In fact, in a clean environment, it's more than possible that the 416 will sound *better* than the CS-3e. With different headphone setups in a tradeshow setting, there's no way that I could do a critical comparison of voice quality between the mics. All I can say is that the voice sounded good on both.

The difference in off-axis rejection, however, was stark. I didn't need anything more than headphones to judge that.

Which mic would do better on a soundstage or out in the woods? I have no idea. Which mic would do better on a construction site or near a waterfall? The Sanken would be my choice, hands down. Slogging through the Amazon? I'd probably choose the 416, due to it's rugged reputation.

Overall, I wasn't so much disappointed with the 416 off axis - it pretty much did what I expected it to do. But I was amazed with the CS-3e. I didn't expect it to roll off the bass that well or to have such good rejection at 180 degrees; hence, the "magic" title of this thread.
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Old May 22nd, 2010, 01:30 PM   #25
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Yes. Magic.

Hello all.

I just want to further comment on that absolute amazing sound quality of the Sanken CS-3e. I consider it my #1 go to mic in almost all situations and I have barely touched other mics I have such as the 416 and the NTG-3 since I have had the Sanken. It really does seem like this mic is 'magic' in that in both noisy outdoor situations in inside sound stages it has delivered amazing sound hooked up to a variety of varying quality preamps, from the cheapo Zoom h4n to very high end Sound Devices mixers and recorders.

Personally, my favorite combo is the Sanken CS-3e going into a Sound Devices 702. I have done plenty of film dialog capture with just those two pieces of gear and each director has e-mailed me back later being blown away at the sound quality and I have received a lot of repeat business, since after a director finds a person who gets that magic 'movie quality in your face sound' they tend to keep using them.

I am an actor in NYC and freelance as a sound mixer / boom op / sound design / foley ect, and I also use the mic on my own projects that I act in and have other people dosound on, and I can quickly teach them the magic of the mic (you do need a certain technique with the cs-3e) but once you get that going into a quality preamp and 24 bit recorder, you are golden. If you can only have 1 mic, I would go for the Sanken cs-3e. Simply outstanding sound quality that I have not heard beat yet.. I can't imagine a better mic.
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Old May 26th, 2010, 03:21 AM   #26
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Originally Posted by Jon Fairhurst View Post
Given a clean environment, then for sure, it's a matter of diminishing returns.
I just finally got a CS-3e into my kit after a long and patient search. I couldn't afford a new one so I had to wait for a used one to come up. True Jon, in a clean environment or a sound booth a lot of mics can be made to sound very good. However I shoot a lot of low budget or no budget movies where the location sound is all that we can get. So if it's bad we don't get the chance to do ADR. It's hard to get actors to come back into a studio when you can barely afford to feed them on location. So in those cases having a mic with the characteristics of the CS-3e can be almost invaluable.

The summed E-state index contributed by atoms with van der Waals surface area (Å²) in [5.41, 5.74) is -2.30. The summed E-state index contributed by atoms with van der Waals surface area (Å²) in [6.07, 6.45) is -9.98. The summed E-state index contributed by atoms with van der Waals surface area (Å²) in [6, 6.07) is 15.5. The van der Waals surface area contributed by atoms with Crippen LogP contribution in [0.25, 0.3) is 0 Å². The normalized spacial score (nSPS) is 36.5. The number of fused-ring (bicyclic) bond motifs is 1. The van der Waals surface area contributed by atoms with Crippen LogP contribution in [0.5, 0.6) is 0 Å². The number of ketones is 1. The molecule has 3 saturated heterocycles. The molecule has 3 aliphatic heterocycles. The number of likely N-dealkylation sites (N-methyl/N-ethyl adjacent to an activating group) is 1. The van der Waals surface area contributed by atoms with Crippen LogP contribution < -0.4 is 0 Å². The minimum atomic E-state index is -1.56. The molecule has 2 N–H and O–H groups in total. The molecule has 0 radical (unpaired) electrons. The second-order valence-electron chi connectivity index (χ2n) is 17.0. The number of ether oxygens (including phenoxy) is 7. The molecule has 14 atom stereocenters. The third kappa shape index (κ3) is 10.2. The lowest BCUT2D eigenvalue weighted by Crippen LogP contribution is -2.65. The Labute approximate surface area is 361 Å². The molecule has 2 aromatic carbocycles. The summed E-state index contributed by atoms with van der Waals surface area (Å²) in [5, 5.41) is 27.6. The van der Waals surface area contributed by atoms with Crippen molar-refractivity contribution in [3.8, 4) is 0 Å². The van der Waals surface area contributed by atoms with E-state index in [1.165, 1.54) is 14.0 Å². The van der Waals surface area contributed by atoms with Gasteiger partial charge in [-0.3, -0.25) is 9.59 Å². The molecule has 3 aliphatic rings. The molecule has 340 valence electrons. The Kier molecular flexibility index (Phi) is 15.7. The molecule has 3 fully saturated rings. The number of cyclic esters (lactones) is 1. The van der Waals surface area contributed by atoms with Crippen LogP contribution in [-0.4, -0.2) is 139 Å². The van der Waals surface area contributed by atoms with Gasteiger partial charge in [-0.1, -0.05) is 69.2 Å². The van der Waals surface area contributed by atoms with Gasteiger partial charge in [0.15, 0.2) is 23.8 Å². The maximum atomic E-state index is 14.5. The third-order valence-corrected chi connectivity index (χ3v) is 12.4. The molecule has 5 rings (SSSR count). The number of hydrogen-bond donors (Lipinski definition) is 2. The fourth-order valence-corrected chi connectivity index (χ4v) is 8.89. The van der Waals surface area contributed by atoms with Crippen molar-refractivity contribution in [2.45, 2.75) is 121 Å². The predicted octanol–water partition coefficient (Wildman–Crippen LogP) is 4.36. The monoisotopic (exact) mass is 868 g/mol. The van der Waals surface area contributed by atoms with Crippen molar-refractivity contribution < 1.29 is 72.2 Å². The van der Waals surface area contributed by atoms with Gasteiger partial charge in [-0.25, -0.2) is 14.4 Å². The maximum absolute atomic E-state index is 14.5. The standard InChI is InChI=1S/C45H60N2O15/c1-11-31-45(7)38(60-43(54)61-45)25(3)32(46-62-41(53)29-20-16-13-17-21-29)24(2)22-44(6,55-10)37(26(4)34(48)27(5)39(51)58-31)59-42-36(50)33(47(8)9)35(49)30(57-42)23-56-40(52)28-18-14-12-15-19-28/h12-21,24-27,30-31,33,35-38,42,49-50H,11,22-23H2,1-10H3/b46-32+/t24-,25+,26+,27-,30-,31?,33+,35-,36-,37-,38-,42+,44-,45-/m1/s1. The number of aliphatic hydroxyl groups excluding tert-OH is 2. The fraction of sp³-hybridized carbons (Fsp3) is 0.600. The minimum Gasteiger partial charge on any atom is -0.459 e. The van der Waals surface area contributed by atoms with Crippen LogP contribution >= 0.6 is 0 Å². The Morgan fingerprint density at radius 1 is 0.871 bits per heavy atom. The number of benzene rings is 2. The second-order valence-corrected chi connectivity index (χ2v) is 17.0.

In those situations I really appreciate it's magic.

Garrett
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Old May 26th, 2010, 10:33 AM   #27
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Can you tell us more about the technique you mention to work with the cs3e? Thanks in advance.
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Old May 26th, 2010, 12:59 PM   #28
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It just has a special off axis rejection that other mics don't have. So you have to really move correctly above the actors heads to find the sweet spot.

I'll give you an example.... Most mics have a really bad problem in large school hallway environments with cement everything and echos everywhere and all sorts of noises and sounds that you can't do much about.
You have to lay sound blankets on the floor ect....

I could not even think of doing this scene with a 416 but with the sanken cs-3e it came out great with just the amound of echo for the realistic sound of the location... it will sound even better after it is tweaked a little in post but here's the raw file:

http://blackout.com/clients/teenage_...d/MONO-041.wav
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Old May 28th, 2010, 11:47 AM   #29
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It just has a special off axis rejection that other mics don't have. So you have to really move correctly above the actors heads to find the sweet spot.
That's consistent with what the rep told me at NAB. He showed me the CS-1 without a lot of fanfare. Then, with a twinkle in his eye, he moved to the CS-3E and said, "but the pros use this..." He followed up by saying that the operators need to be on their toes, due to the narrower pattern.

Then again, the off-axis rolloff of the CS-3E sounded quite neutral. You might lose some levels if the aim is a bit off, but I think the color of the sound might not change as much as with some other mics. That would make post work relatively easy. Just balance the levels, set the overall EQ, and you're done.

I've had the experience of mixing dialog where the voice dropped off, and lost intelligibility. It's tough to try to boost back the HFs when all the signal has are LFs.

I'd guess that with the CS-3E, correction from going somewhat off-axis might add noise due to the higher gain, but would still sound natural without any additional EQ. Only the very highest frequencies (5kHz and up) seem to have lobing, and those frequencies affect the "air" more than intelligibility.
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Old June 8th, 2010, 09:14 AM   #30
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Yesterday I took the plunge and added a CS-3e to my arsenal. I'm feeling some financial pain at the moment, lol. Anyhow, I'll probably use it this coming weekend for the first time. I'll report my results.

Question - I haven't seen anyone comment if this is a good mic to use on a camera. What do you think?